Scientists from Masaryk University in Brno have genetically modified proteins to create a new substance capable of degrading toxic waste. The discovery was published in the American scientific journal Nature Chemical Biology. The new substance is grown from a soil bacterium that is entirely non-toxic, and is currently being further researched to determine potential use in medicines. The team is also testing the substance on the hazardous DDT pesticide, which was banned in 1972 but cannot be removed from the soil.
In related news, the unemployment rate in the Czech Republic rose to 8.5 percent in August, which is the highest rate in over three years. Last August, the jobless rate was at 5.3 percent. In total, there are more than 480,000 people out of work in the country, according to data released by the government on Tuesday. The areas hit worst by the rising unemployment include the north Bohemian district of Most with over 16 percent and the northern Moravian district of Karviná with almost 15 percent. The lowest number of unemployed was registered in Prague, with 3.4 percent.
The ceremonial opening of the new National Technical Library in Prague’s Dejvice district took place on Wednesday. The six-story design, which proudly displays its own dimensions on its facade, provides room for nearly two million books, 250 public computers and a large cafe. The library expects annually up to 900,000 visitors who its director says should feel free to use the building “as a source of information, or as their own second living room”. The building received the prize of the Club for Ancient Prague for best modern building in an historic locale.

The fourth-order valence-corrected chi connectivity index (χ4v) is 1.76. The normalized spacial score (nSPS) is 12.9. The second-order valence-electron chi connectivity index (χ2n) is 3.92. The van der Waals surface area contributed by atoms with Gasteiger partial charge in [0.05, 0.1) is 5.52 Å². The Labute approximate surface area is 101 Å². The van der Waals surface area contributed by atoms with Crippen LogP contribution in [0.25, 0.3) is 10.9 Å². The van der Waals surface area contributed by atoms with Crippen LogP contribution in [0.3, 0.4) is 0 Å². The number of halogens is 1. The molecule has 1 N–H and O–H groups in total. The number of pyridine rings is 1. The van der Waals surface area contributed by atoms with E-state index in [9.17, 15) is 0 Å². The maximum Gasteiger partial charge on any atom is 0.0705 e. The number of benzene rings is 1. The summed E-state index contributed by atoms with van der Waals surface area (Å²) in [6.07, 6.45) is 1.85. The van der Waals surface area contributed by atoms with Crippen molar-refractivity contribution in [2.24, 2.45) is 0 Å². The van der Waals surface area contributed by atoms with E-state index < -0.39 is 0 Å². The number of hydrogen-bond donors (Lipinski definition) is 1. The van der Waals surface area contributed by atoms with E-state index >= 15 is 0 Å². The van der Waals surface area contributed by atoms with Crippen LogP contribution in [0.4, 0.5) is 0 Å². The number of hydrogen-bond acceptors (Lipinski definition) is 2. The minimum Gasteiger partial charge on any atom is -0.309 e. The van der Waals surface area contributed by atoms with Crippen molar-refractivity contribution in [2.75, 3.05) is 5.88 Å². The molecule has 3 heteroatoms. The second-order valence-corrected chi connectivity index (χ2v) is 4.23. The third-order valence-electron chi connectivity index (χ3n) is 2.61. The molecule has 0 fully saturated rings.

The Czech Republic and the Principality of Liechtenstein have established diplomatic relations. Czech Foreign Minister Jan Kohout and his Liechtenstein counterpart, Aurelie Frick, signed a joint memorandum to that end in Prague on Tuesday. The two countries had not recognized each other over a dispute concerning the post WWII confiscation of property of the Liechtenstein family in former Czechoslovakia, particularly in Moravia. The country disowned property of almost all ethnic Germans but the principality argued that members of the family were Liechtenstein citizens. However, Ms Frick told reporters her country’s recognition of the Czech Republic did not mean the Liechtenstein family would drop its property claims. The Czech Foreign Ministry said that the only remaining two countries with which Prague has no diplomatic relations with are Bhutan and the Marshall Islands.
The Chamber of Deputies has overturned a presidential veto to pass a law supporting economic growth and social stability. The law will introduce scrap automobile incentives and other anti-crisis measures. It passed the lower house with 101 votes, the minimum needed in order to overturn the veto. The bill was primarily advocated by the Social Democratic Party on the grounds that it included not only scrap incentives but also temporary tax allowances and unemployment benefits. Czech President Václav Klaus vetoed the package in July, complaining that it was discriminatory and unsystematic. The scrap incentive he said favoured one sector with a powerful lobby at the expense of other parts of the economy.